Not Music Theory It’s a Language


in Methods

I’m probably going to ruffle a few feathers here, but I think the note by note approach taken to teach music is just plain wrong. I think music concepts should be taught first as a big picture, then drilled down to build back up.

It’s like trying to climb a mountain, but the only thing you see is that it goes up and you have no idea where you should end up. You would look around this bush and that bush without any idea of where you’re headed.

You wonder around and find a trial and hope it takes you were you want to go. Problem is you end up crossing back and forth between trails.

Wouldn’t it be better if you found one trial that lead to the next to the next and got you to the top of that mountain, where you see everything?

Wouldn’t also be better if you had in your mind’s eye where you were headed, helping you keep on track?

So here’s the rub. When you start to learn, you try to learn and practice fragmented concepts in parallel.

Example of a Tough Start

small-wild-note-staff2Here’s a typical example. You open a music book to learn. The first thing they give you is a simple song. In this one page you see a staff, and you have to figure out what all the parts are, but you are drawn to those big black dots.

They have stems on them, and lines separate groups of them. There are numbers and signs, lines and spaces.

That’s a lot to take in to start. You end up trying to learn all these things at once and your poor brain gets a little overwhelmed. So if you were inspired to learn in a better manner would that help you with your knowledge and skill?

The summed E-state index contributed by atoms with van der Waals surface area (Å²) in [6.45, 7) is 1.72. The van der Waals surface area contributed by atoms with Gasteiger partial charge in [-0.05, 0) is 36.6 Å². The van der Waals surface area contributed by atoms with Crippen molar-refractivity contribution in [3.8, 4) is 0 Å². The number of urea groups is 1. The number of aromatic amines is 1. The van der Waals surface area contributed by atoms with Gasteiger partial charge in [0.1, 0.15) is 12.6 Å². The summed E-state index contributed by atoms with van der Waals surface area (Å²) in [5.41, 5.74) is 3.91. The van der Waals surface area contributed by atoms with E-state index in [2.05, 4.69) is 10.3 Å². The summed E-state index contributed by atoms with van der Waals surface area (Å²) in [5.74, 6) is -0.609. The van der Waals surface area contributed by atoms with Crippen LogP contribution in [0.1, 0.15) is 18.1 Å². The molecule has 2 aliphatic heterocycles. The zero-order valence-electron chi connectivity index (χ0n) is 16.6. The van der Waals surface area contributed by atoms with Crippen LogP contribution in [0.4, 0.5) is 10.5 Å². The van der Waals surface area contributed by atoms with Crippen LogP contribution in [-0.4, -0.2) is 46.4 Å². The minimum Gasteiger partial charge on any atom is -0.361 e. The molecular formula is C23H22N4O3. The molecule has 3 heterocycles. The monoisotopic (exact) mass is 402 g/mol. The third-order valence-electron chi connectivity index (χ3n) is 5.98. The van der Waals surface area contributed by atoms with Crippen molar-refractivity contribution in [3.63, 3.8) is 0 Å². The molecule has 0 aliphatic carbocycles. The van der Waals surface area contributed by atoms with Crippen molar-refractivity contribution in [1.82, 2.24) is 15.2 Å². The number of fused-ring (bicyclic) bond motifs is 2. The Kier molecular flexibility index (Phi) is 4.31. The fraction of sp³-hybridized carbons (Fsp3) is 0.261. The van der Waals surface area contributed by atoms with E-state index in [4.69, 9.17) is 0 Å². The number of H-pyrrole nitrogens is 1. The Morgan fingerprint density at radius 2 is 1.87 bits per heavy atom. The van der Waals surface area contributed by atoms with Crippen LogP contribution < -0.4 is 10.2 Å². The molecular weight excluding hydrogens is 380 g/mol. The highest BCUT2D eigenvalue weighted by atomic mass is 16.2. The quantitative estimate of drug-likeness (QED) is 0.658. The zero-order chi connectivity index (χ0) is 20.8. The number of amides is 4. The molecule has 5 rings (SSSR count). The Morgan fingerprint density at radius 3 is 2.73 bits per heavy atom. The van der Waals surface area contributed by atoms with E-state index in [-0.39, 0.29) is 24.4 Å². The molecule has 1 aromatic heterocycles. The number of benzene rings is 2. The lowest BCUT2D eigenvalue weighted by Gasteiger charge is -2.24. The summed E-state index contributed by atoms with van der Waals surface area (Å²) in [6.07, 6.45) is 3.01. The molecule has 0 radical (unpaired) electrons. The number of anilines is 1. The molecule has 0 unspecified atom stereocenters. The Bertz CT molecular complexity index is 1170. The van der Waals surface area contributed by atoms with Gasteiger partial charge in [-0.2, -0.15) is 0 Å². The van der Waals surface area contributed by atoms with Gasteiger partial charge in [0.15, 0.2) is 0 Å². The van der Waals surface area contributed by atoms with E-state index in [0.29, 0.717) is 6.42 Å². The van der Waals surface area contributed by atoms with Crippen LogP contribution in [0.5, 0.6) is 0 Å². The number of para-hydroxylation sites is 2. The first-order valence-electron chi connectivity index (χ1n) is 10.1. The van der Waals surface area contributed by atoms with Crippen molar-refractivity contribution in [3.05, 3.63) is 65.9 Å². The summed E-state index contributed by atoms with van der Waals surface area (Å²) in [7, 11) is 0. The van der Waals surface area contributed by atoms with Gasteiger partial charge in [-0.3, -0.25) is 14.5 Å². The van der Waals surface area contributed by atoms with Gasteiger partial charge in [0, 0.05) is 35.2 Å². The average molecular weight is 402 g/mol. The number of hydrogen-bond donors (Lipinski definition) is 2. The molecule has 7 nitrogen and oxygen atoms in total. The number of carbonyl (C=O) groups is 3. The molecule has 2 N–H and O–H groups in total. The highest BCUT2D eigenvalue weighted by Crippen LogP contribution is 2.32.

I submit it will. So let’s take a look at an idea that just might help.

Music Principles

One of the biggest hurdles in learning music or playing music is getting the basic music principles down. These principles referred to as the “dreaded” music theory.

I don’t necessarily like using the work “theory”, because it’s not really a theory that you are learning. You’re using a set of principals and rules to establish a language, or it might be call a framework that you use to learn how to use this language.

Frankly, it’s not a lot different than learning a language.

The Language of Music

These principles make up a music framework consisting of notes, rhythm, key signatures, scales, chords and those ever elusive dynamics.

Notes are like the alphabet, you learn the letters before you spell words.

Scales are like consonants and vowels; they make groups of notes more accessible to our brains.

Chords are like words, they provide a method of telling a story. And groups of chords and note runs are like sentences and paragraphs.

music-theroy-notes-simplesetRhythm is like the pace of a story and is, of course, related to dynamics, which bring your story alive. You don’t go around shouting all the time now do you?

Teaching Music Approach

The point I’ve been trying to make here is you may want to test this idea of teaching and learning music.

With your student, or you as the student, think of where you are at in learning. Can you say I know all the notes of the master staff?

If not decide to teach or learn all the notes as your one major focus for the next few weeks. Sure keep going with whatever else you are working on, but make this one item a top focus, create a path to get it learned within the studio and home.

notes-ACEMy thoughts would be to teach groups of notes, by putting them individually on flash cards. I might just focus on one octave at a time or maybe all the Cs, As, and Es, then pick another group the next time.

Maybe you take this approach with the scales earlier in the process. Devise a way to review the principals then make the homework to fill out a sheet with all the scales. Then every time you start a new song you can pull out the scale sheet and review the notes and scale that will be used in that song.

Get the big picture in first and then use it to push your efforts forward. Give it a try, see if you can get better progress with your music study.

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